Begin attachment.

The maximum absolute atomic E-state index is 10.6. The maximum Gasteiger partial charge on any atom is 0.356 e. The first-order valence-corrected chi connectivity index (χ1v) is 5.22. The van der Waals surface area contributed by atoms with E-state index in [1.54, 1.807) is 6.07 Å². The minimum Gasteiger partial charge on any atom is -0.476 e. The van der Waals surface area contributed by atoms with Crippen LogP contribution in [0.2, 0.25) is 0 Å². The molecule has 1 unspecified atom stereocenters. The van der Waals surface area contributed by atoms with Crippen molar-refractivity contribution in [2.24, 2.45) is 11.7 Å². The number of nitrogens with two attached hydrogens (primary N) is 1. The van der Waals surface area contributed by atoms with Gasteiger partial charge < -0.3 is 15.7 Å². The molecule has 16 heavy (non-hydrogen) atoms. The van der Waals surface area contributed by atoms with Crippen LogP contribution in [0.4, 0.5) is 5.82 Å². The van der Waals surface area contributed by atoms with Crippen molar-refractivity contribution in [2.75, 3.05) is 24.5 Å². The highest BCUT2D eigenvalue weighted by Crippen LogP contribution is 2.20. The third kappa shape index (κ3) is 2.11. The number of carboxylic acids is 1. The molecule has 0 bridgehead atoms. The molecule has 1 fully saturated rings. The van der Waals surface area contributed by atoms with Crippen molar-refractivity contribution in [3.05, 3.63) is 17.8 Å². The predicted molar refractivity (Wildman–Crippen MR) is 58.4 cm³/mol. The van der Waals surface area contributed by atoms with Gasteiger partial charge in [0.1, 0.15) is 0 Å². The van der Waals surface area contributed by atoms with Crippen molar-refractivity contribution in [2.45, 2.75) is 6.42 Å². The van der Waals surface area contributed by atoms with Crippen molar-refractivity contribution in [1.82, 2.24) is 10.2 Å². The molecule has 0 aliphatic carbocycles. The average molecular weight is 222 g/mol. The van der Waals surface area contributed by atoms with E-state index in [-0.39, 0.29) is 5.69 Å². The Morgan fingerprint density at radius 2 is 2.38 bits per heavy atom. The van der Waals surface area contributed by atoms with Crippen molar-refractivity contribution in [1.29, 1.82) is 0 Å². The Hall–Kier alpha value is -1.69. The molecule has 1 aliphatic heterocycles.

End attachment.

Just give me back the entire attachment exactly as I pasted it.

The maximum absolute atomic E-state index is 10.6. The maximum Gasteiger partial charge on any atom is 0.356 e. The first-order valence-corrected chi connectivity index (χ1v) is 5.22. The van der Waals surface area contributed by atoms with E-state index in [1.54, 1.807) is 6.07 Å². The minimum Gasteiger partial charge on any atom is -0.476 e. The van der Waals surface area contributed by atoms with Crippen LogP contribution in [0.2, 0.25) is 0 Å². The molecule has 1 unspecified atom stereocenters. The van der Waals surface area contributed by atoms with Crippen molar-refractivity contribution in [2.24, 2.45) is 11.7 Å². The number of nitrogens with two attached hydrogens (primary N) is 1. The van der Waals surface area contributed by atoms with Gasteiger partial charge < -0.3 is 15.7 Å². The molecule has 16 heavy (non-hydrogen) atoms. The van der Waals surface area contributed by atoms with Crippen LogP contribution in [0.4, 0.5) is 5.82 Å². The van der Waals surface area contributed by atoms with Crippen molar-refractivity contribution in [2.75, 3.05) is 24.5 Å². The highest BCUT2D eigenvalue weighted by Crippen LogP contribution is 2.20. The third kappa shape index (κ3) is 2.11. The number of carboxylic acids is 1. The molecule has 0 bridgehead atoms. The molecule has 1 fully saturated rings. The van der Waals surface area contributed by atoms with Crippen molar-refractivity contribution in [3.05, 3.63) is 17.8 Å². The predicted molar refractivity (Wildman–Crippen MR) is 58.4 cm³/mol. The van der Waals surface area contributed by atoms with Gasteiger partial charge in [0.1, 0.15) is 0 Å². The van der Waals surface area contributed by atoms with Crippen molar-refractivity contribution in [2.45, 2.75) is 6.42 Å². The van der Waals surface area contributed by atoms with Crippen molar-refractivity contribution in [1.82, 2.24) is 10.2 Å². The molecule has 0 aliphatic carbocycles. The average molecular weight is 222 g/mol. The van der Waals surface area contributed by atoms with E-state index in [-0.39, 0.29) is 5.69 Å². The Morgan fingerprint density at radius 2 is 2.38 bits per heavy atom. The van der Waals surface area contributed by atoms with Crippen molar-refractivity contribution in [1.29, 1.82) is 0 Å². The Hall–Kier alpha value is -1.69. The molecule has 1 aliphatic heterocycles.